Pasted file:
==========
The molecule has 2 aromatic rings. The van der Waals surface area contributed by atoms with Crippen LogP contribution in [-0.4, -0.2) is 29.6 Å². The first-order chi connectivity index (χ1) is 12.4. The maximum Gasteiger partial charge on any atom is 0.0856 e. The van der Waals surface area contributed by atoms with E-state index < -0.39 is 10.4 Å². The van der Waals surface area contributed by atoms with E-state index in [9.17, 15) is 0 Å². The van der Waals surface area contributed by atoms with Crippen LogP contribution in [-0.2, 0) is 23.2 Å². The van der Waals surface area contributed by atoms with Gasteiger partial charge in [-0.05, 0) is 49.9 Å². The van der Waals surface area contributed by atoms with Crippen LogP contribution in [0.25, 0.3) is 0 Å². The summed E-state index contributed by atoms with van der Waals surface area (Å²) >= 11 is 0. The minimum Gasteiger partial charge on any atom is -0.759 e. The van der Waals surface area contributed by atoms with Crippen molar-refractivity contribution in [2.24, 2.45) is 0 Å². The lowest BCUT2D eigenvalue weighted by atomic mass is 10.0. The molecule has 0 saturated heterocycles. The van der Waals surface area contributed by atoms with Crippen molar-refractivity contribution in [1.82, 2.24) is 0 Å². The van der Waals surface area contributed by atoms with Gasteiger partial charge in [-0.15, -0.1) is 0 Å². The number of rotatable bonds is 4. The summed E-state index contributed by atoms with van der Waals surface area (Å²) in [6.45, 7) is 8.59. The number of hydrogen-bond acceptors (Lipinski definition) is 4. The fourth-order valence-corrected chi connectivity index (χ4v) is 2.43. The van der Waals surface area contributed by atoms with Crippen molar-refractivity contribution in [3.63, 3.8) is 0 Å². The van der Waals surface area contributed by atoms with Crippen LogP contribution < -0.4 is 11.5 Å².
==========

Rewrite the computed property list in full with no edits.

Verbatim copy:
The molecule has 2 aromatic rings. The van der Waals surface area contributed by atoms with Crippen LogP contribution in [-0.4, -0.2) is 29.6 Å². The first-order chi connectivity index (χ1) is 12.4. The maximum Gasteiger partial charge on any atom is 0.0856 e. The van der Waals surface area contributed by atoms with E-state index < -0.39 is 10.4 Å². The van der Waals surface area contributed by atoms with E-state index in [9.17, 15) is 0 Å². The van der Waals surface area contributed by atoms with Crippen LogP contribution in [-0.2, 0) is 23.2 Å². The van der Waals surface area contributed by atoms with Gasteiger partial charge in [-0.05, 0) is 49.9 Å². The van der Waals surface area contributed by atoms with Crippen LogP contribution in [0.25, 0.3) is 0 Å². The summed E-state index contributed by atoms with van der Waals surface area (Å²) >= 11 is 0. The minimum Gasteiger partial charge on any atom is -0.759 e. The van der Waals surface area contributed by atoms with Crippen molar-refractivity contribution in [2.24, 2.45) is 0 Å². The lowest BCUT2D eigenvalue weighted by atomic mass is 10.0. The molecule has 0 saturated heterocycles. The van der Waals surface area contributed by atoms with Crippen molar-refractivity contribution in [1.82, 2.24) is 0 Å². The van der Waals surface area contributed by atoms with Gasteiger partial charge in [-0.15, -0.1) is 0 Å². The number of rotatable bonds is 4. The summed E-state index contributed by atoms with van der Waals surface area (Å²) in [6.45, 7) is 8.59. The number of hydrogen-bond acceptors (Lipinski definition) is 4. The fourth-order valence-corrected chi connectivity index (χ4v) is 2.43. The van der Waals surface area contributed by atoms with Crippen molar-refractivity contribution in [3.63, 3.8) is 0 Å². The van der Waals surface area contributed by atoms with Crippen LogP contribution < -0.4 is 11.5 Å².